Ronald Beiner is a Professor of Political Science at the University of Toronto and a Fellow of the Royal Society of Canada. In 1982 he published an edition of Hannah Arendts Lectures on Kants Political Philosophy (foreign-language editions have appeared or are forthcoming in 15 other languages). He is the author of Political Judgment (1983); Whats the Matter with Liberalism? (1992); Philosophy in a Time of Lost Spirit (1997); Liberalism, Nationalism, Citizenship (2003); and most recently, Civil Religion (2011). His other edited or co-edited books include Democratic Theory and Technological Society (1988); Kant and Political Philosophy (1993); Theorizing Citizenship (1995); Theorizing Nationalism (1999); Canadian Political Philosophy (2001); and Judgment, Imagination, and Politics (2001). He is currently writing a book entitled Horizons of Political Reflection. James Connelly is Professor of Political Theory at the University of Hull where he teaches political theory, contemporary political philosophy and environmental politics. He has published three editions of his co-authored book Politics and the Environment: From Theory to Practice, edited other books on environmental politics, and published several articles and book chapters on the politics and ethics of the environment. He also writes on the political philosophy of R. G. Collingwood and the other British Idealists and on the philosophy of history. He is currently writing an intellectual biography of R. G. Collingwood. Lucien Jaume is research director (emeritus) at CNRS (CEVIPOF), professor at Sciences Po (transversal teaching for masters) and La Sapienza (Roma). He has published books on Hobbes, Jacobinism, liberalism: Lindividu effac ou le paradoxe du libralisme franais (1997); La libert et la loi. Les origines philosophiques du libralisme (2000) and Tocqueville: les sources aristocratiques de la libert (2008), that will be published by Princeton University Press (April 2013). His publications are in various languages (Japonese and Chinese included) and concern sovereignty, representation, citizenship, the history of the modern state. He is preparing a book on Durkheims sociology in relation with the ideological fights during the beginning of the Third French Republic.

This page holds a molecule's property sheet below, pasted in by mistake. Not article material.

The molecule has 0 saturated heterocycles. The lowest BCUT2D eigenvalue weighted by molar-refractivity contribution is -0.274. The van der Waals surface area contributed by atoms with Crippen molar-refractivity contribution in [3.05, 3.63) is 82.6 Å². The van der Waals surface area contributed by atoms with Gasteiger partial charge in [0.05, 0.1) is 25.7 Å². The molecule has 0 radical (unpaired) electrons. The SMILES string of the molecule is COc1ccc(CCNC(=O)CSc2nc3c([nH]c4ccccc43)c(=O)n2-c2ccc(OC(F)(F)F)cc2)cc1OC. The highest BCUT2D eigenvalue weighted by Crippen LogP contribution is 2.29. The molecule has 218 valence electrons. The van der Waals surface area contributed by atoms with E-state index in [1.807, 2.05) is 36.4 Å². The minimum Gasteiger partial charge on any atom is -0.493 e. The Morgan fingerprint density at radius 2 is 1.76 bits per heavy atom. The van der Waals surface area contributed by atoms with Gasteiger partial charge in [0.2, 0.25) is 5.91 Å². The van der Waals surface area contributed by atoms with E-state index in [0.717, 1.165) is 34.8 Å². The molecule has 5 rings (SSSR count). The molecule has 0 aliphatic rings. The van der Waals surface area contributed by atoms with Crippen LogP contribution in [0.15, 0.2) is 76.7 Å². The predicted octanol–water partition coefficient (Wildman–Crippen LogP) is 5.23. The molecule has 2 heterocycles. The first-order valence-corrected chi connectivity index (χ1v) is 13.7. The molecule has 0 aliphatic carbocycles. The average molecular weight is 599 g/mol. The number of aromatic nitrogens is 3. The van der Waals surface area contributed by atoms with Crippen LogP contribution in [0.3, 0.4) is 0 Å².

Eva Kreisky is full professor for Political Theory at the department of Political Science at the University of Vienna. She was Professor for Politics with special focus on Gender Studies at the Otto-Suhr-Institute, Free University of Berlin from 1989 to 1993 and visiting professor at the University of Zurich and the University of Klagenfurt, among others. Her research focus is on political masculinities in warfare and sports, malebonding in political institutions, theories of justice and solidarity, democratic theories and neoliberal transformations. Her recent publications include: Arena der Mnnlichkeit. ber das Verhltnis von Fuball und Geschlecht, edited with Georg Spitaler (Frankfurt/Main and New York: Campus, 2006); Geschwchte Staaten, schwchelnde Mnnlichkeit und neue Kriege, in Wolfgang Sttzl and Doris Wallnfer (eds.), Gewalt und Prszision. Krieg und Sicherheit in Zeiten des War on Terror (Vienna: Turia &Kant, 2008), pp. 137-164; Maskulinismus und Staat: Beharrung und Vernderung, in Gundula Ludwig, Birgit Sauer and Stefanie Whl (eds.), Staat und Geschlecht. Grundlagen und aktuelle Herausforderungen feministischer Staatstheorie (Baden-Baden: Nomos, 2009, with Marion Lffler), pp. 75-88; Jdische Staatsperspektiven: Kosmopolitismus, Assimilationismus und Zionismus, sterreichische Zeitschrift fr Politikwissenschaft ZP, 4/2010, with Saskia Stachowitsch, pp. 435-49; Staatsfiktionen. Denkbilder moderner Staatlichkeit, edited with Marion Lffler and Sabine Zelger (Vienna: Facultas, 2011); Theoriearbeit in der Politikwissenschaft, edited with Marion Lffler and Georg Spitaler (Vienna: Facultas, 2012). Marion Lffler (Mag. Dr.) is postdoctoral researcher at the faculty of social sciences at the University of Vienna. She studied Politics and History and wrote her doctoral theses on theories of state transformation from a gender perspective. She has published several articles and books on state theory. A further research focus is on fictional literature in the History of Political Thought. Her books include: Feministische Staatstheorien. Eine Einfhrung (Frankfurt/M. and New York: Campus, 2011); Geschlechterpolitische Strategien. Transformationen von Staatlichkeit als politisch gestaltbarer Prozess (Frankfurt/M. and New York: Campus, 2012), and edited volumes Staatsfiktionen. Denkbilder moderner Staatlichkeit, with Eva Kreisky and Sabine Zelger (Vienna: Facultas, 2011); Theoriearbeit in der Politikwissenschaft, with Eva Kreisky and Georg Spitaler (Vienna: Facultas, 2012), and Staat in Unordnung? Geschlechterperspektiven auf Deutschland und sterreich zwischen den Weltkriegen, with Stefan Krammer and Martin Weidinger (Bielefeld: transcript Verlag 2012).